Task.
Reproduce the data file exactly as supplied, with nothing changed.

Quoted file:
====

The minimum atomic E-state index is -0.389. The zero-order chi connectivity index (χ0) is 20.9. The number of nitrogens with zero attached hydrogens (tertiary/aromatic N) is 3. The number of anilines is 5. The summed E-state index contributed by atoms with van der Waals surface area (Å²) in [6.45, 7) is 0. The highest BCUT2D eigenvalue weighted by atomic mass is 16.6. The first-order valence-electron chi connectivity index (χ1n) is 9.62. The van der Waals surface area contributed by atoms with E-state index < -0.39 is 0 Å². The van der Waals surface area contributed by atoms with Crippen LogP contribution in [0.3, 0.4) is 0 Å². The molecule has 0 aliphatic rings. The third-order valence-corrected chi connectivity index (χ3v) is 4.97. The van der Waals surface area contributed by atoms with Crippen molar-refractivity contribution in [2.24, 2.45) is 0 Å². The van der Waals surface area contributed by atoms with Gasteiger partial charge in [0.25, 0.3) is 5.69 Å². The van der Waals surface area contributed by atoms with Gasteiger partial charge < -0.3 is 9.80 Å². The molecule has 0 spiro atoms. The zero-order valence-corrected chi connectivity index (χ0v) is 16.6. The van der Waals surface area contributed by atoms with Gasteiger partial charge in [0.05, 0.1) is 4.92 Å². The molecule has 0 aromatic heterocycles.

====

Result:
The minimum atomic E-state index is -0.389. The zero-order chi connectivity index (χ0) is 20.9. The number of nitrogens with zero attached hydrogens (tertiary/aromatic N) is 3. The number of anilines is 5. The summed E-state index contributed by atoms with van der Waals surface area (Å²) in [6.45, 7) is 0. The highest BCUT2D eigenvalue weighted by atomic mass is 16.6. The first-order valence-electron chi connectivity index (χ1n) is 9.62. The van der Waals surface area contributed by atoms with E-state index < -0.39 is 0 Å². The van der Waals surface area contributed by atoms with Crippen LogP contribution in [0.3, 0.4) is 0 Å². The molecule has 0 aliphatic rings. The third-order valence-corrected chi connectivity index (χ3v) is 4.97. The van der Waals surface area contributed by atoms with Crippen molar-refractivity contribution in [2.24, 2.45) is 0 Å². The van der Waals surface area contributed by atoms with Gasteiger partial charge in [0.25, 0.3) is 5.69 Å². The van der Waals surface area contributed by atoms with Gasteiger partial charge < -0.3 is 9.80 Å². The molecule has 0 spiro atoms. The zero-order valence-corrected chi connectivity index (χ0v) is 16.6. The van der Waals surface area contributed by atoms with Gasteiger partial charge in [0.05, 0.1) is 4.92 Å². The molecule has 0 aromatic heterocycles.